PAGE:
On December 9, following the second Karabakh war, Azerbaijan’s president Ilham Aliyev introduced a new “Patriotic War Hero” award and granted it to eighty-three servicemen. Separately, Aliyev awarded three individuals with the “National Hero” award that was established in 1992. The selections reflect both the course of the war and some of the behind the scene politics.
Azerbaijan has been traditionally generous with its “National Hero” awards. Thus, throughout the first Karabakh War (1991-94), a total of ninety-three individuals were so awarded. Another nine individuals were awarded with the title in the years after that war. By contrast, only four individuals who died in combat in the first Karabakh were given the “National Hero” of Armenia award and another twenty-seven were awarded as Heroes of Artsakh.
The Oddities of National Heroism
The three individuals awarded Azerbaijan’s “National Hero” awards last December include two officers killed in the July 2020 fighting on the Armenian-Azerbaijani border, as well as Ibad Huseynov, veteran of the first Karabakh war.
Huseynov is best known for his early 1990s photo, where he is posing with a severed head of an Armenian man from the Martuni district in Karabakh. Some years after the war, Huseynov began to claim that the head was that of one of the four Armenian war heroes, Monte Melkonian. Even though the claim was obviously false and denied by other Azerbaijani war veterans – Melkonian was killed under different circumstances and buried with his head very much on his shoulders – Huseynov’s claim was widely promoted by Azerbaijani officials and in the Turkish media. They also appear to have made an impression on the Turkish leader Recep Tayyip Erdogan, who is seen in a number of pictures shaking hands with Huseynov.
The Ibad Huseynov promotion campaign may have also influenced other Azerbaijanis to attempt or commit decapitations of Armenians. Thus, in 2004 Ramil Safarov killed and then attempted to decapitate Gurgen Margaryan, his classmate at the NATO English language course held in Budapest, Hungary. During the April 2016 war, bodies of three Armenian servicemen were decapitated, with several Azerbaijani servicemen publicly taking credit for the war crimes and personally awarded by Aliyev. There have been a number of decapitations of the bodies of Armenian servicemen and at least two civilians in the latest war as well.
Making Huseynov a “National Hero” of Azerbaijan – and one of only a handful of living persons to have the title – serves as a further sign of official approval of the beheading practice, while also being a gesture to Turkey.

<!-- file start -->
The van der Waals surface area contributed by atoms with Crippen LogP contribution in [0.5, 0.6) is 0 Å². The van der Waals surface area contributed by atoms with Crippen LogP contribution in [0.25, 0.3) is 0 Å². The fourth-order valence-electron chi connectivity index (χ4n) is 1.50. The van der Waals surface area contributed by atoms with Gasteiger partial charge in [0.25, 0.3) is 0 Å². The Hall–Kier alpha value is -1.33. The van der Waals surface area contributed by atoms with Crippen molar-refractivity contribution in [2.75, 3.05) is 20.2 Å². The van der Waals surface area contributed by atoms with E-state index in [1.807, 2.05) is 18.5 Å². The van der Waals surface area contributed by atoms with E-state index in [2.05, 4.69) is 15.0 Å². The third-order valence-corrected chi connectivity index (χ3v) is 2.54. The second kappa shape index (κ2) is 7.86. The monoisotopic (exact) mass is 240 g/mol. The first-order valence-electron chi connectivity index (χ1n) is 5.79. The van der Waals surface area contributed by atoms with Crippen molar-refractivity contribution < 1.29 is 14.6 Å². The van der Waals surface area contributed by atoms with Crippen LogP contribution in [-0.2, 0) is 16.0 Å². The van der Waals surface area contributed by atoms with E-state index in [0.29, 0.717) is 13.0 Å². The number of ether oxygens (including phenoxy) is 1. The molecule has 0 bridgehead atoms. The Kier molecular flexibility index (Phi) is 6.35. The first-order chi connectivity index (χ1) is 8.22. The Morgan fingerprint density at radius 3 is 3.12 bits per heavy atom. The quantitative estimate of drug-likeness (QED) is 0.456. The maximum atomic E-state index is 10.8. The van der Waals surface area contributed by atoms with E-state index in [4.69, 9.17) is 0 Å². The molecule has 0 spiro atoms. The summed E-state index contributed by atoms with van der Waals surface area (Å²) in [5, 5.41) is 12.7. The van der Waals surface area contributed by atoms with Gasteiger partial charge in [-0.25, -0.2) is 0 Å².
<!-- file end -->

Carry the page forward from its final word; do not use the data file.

“Patriotic War” Heroes
The eighty-three individuals awarded hero titles for the latest war include 66 officers, 14 contract personnel and just 3 enlisted men. 34 of the 83 individuals awarded were killed in the fighting. Notably, twenty individuals that were given hero titles of Armenia and Artsakh included 11 officers, 3 enlisted men and 6 volunteers, with 9 of the 20 killed in the fighting.
Among the Azerbaijani officers awarded there are five generals: three are from the Special Forces command, one from the air force (identified as a Su-25 squadron commander) and one is the deputy commander of the Border Guards. Among others awarded, there are servicemen from the Navy and the Interior Forces (Police), reflecting the entirety of Azerbaijani forces involved in the war, with a few notable exceptions.
The most senior Azerbaijani military official Gen. Najmeddin Sadykov, who was dismissed during the war after twenty-seven years as chief of the general staff, received no awards whatsoever. Sadykov’s biography disappeared from the Defense Ministry’s web site some time in October and only recently it was officially confirmed that he is “no longer in the military service.” While Azerbaijan’s top military job stayed vacant, the Russian newspaper Vzglyad identified two Turkish generals, Lt. Gen. Seref Ongay, the 3rd Army commander, and Maj. Gen. Bahtiyar Ersay of the Special Forces Command, as de-facto replacements. Another newspaper, Kommersant, provided other details of the Turkish military involvement.
Also missing among those awarded, are the operators of Azerbaijan’s drone fleet, both the Turkish-made Bayraktar drones and the Israeli-made reconnaissance and suicide drones. Judging by eyewitness accounts drone attacks accounted for the majority of Armenian casualties during the war. As in earlier operations in Syria and Libya, the Turkish drone fleet was reported to have been led by Maj. Gen. Goksel Kahya. In 2017, it was revealed that Israeli personnel were involved in suicide drone strikes against Armenian forces in Karabakh. The extent of their involvement in the recent war has yet to be made public.